As a Miami immigration attorney, I was especially pleased about this week’s announcement that same-sex marriages could begin in Florida after January 5th, 2015. The announcement followed after the 11th U.S. Circuit Court of Appeals declined on Wednesday to further stay a lower court ruling that overturned the state’s ban on gay weddings.
The appellate court ruling permits same-sex couples to tie the knot when the stay expires after Jan. 5. Pam Bondi, Attorney General for the state of Florida, could seek a stay from the U.S. Supreme Court, however the high court is unlikely to grant the stay. The U.S. Supreme Court has already denied similar requests for stay extensions in South Carolina, Alaska, Idaho, and Kansas.
Assuming that the U.S. Supreme Court does not intervene to grant the stay, same-sex marriages can now commence in the state of Florida after January 5th, 2014. As you may know, the repeal of the Defense of Marriage Act (DOMA) meant that a same-sex marriage between a citizen or Lawful Permanent Resident and a non-citizen valid in the state where the marriage took place is sufficient to confer immigration benefits. The repeal of DOMA also allows same-sex couples to access more than 1,000 federal programs and benefits available to opposite-sex couples.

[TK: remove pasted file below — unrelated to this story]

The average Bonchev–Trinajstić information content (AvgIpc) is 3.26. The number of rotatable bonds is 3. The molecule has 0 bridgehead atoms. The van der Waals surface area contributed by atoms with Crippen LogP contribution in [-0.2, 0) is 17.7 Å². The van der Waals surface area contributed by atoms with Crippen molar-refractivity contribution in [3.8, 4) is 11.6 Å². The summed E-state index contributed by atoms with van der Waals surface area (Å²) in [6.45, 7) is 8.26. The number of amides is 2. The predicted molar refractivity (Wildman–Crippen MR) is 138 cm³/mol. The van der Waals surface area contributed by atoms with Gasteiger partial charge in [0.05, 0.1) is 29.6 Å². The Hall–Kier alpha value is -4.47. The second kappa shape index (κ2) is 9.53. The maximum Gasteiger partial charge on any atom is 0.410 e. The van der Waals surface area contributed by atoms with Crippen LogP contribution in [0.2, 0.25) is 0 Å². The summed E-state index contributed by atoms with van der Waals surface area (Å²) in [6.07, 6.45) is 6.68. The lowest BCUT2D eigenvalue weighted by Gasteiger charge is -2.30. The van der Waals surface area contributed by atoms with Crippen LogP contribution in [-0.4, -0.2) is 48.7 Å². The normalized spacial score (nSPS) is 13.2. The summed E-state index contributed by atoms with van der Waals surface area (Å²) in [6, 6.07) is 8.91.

For immigrants who are currently in unhappy marriages to a member of the opposite sex, this news also comes as a welcome relief. An immigrant will not have to remain in an unworkable marriage, and will soon be allowed to marry a partner of his/her choice after January 5th, 2015.
I am a long-time champion for the rights of LGBT couples to marry in the state of Florida, so it goes without saying that I feel tremendously uplifted by this announcement.
If you would like more information on gay marriage in the state of Florida and the green card process, please contact Miami immigration attorney Michael G. Murray, Esq. at (305)895-2500 or visit our website at www. mmurraylaw.com